ORCHARD PARK, NY — Much like the Buffalo Bills themselves, who have lost four straight Super Bowls, there’s no doubt the team’s new $1.4 billion stadium proposal has its doubters.
The stadium, which will be built across from the Bills’ current home in this Buffalo suburb, is set to receive the most generous public funds for a professional football facility, an extension of a decades-long trend in which locals and State governments pay a lot of money to keep or attract for-profit and private sports franchises.
Critics have already trashed the deal — which will cost the state $600 million and Erie County an additional $250 million — as a blatant example of corporate welfare. Others see it as a blatant example of electoral largesse, orchestrated by a governor, Kathy Hochul, whose good faith in the upstate does not necessarily translate into support downstate, where elections in New York are won and lost.
But for die-hard fans at places like the Big Tree Inn, a bar and restaurant in Hail Mary of the Bills’ current home, Highmark Stadium, there’s little debate about whether taxpayers’ money will be well spent, especially in an age when NFL teams are billion-dollar corporations and indisputable sources of civic pride.
“You never want to lose the team,” said Jeff Rapini, 47, a cook in the Big Tree’s convivial kitchen. “And I’m one of those taxpayers who don’t care.”
Local elected officials echo that, saying the price of the new stadium is best viewed as the cost of keeping Buffalo a big league city.
“The real benefit is that we keep our team and we avoid the psychological blow of losing the Buffalo Bills and the impact that has on Buffalo’s image around the world,” Mark Poloncarz said., the Erie County Executive, which includes Buffalo. “If people know anything about Buffalo, NY, it’s Buffalo Wings, it snows here in the winter, and the Buffalo Bills.”
Buffalo’s insecurity about losing the Bills has only grown as big cities have lost their franchises, often lured by flashy new stadiums like SoFi Stadium in Inglewood, Calif., which has was built at a cost of over $5 billion and now hosts a pair of teams that were drawn to the Los Angeles area from St. Louis and San Diego.
State funding for the Bills deal was finalized in early April when Albany lawmakers agreed to a record $220 billion budget. The deal still needs to be approved by the Erie County Legislature by September and will ensure the bills stay in Buffalo for the next three decades, according to Ms. Hochul, a native of the area.
“My children’s children – my grandchildren – will be able to enjoy football,” Ms Hochul said when the deal was announced in late March.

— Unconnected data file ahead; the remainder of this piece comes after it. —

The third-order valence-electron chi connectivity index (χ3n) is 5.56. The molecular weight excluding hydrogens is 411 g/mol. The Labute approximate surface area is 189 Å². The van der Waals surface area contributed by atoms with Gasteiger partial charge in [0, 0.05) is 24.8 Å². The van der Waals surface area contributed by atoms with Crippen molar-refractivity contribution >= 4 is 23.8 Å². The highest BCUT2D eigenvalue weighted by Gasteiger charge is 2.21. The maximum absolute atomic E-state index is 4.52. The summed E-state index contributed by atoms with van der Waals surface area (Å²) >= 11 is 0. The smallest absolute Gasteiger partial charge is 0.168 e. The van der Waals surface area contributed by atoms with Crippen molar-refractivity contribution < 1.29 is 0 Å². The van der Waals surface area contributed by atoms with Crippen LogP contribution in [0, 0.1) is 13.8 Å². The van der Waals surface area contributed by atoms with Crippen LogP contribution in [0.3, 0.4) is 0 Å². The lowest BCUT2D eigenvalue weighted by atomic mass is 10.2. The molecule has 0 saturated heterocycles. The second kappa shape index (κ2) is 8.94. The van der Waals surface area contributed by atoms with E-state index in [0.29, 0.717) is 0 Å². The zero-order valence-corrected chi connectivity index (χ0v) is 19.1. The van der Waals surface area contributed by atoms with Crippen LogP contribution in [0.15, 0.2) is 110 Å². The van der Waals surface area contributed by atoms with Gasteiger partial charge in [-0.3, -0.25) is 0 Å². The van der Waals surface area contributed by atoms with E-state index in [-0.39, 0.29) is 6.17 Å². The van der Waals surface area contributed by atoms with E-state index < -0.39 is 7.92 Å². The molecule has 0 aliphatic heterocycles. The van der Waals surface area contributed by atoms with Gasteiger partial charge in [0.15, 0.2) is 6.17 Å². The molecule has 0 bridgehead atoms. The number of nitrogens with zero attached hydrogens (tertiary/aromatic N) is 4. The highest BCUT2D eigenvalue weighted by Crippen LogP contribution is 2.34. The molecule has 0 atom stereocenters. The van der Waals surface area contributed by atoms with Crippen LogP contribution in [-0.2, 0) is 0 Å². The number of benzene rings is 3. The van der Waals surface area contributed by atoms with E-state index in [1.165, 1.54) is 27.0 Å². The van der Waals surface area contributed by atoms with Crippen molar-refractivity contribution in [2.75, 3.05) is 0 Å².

The Hochul administration also argued that the stadium will be a multi-purpose facility and that the economic and fiscal benefits will eventually exceed the $850 million in public funds spent there, in addition to the more immediate creation of thousands of jobs. unions for its construction. .
The agreement to pay from the public purse nevertheless drew strong criticism from columnists and politicians, and apparently left Ms. Hochul — a first-term Democrat who became governor in August after former Gov. Andrew M. Cuomo unexpectedly resigned — open to accusations of using budget money to raise his chances of winning a full term in November.
The Public Interest Research Group of New York, a good government group, also pointed to a potential conflict: Ms Hochul’s husband, William, a former American lawyer in Buffalo, now works at a gambling and Hospitality, Delaware North, which has a dealership dealing with bills.
“Whatever one thinks of New Yorkers shelling out hundreds of millions of dollars for a new sports stadium owned by billionaires, there is at least the appearance of a conflict,” said Blair Horner, director group executive.
After the death of the team’s founder and original owner, Ralph Wilson, the Bills were purchased in 2014 by Terry Pegula, a natural gas billionaire who also owns the Buffalo Sabers hockey team, and his wife, Kim , who is president of the Bills. .
For its part, the team said the Highmark Stadium – which is pushing 50 – needed costly repairs, particularly to its upper tier, even as its lease approached its expiry date, set for next year. .
“Extending the current stadium lease was simply not an option,” said Pegula Sports spokesman Jim Wilkinson. “Spending over a billion dollars to renovate an outdated stadium was also not an option. But relocation could have been a very real option. ”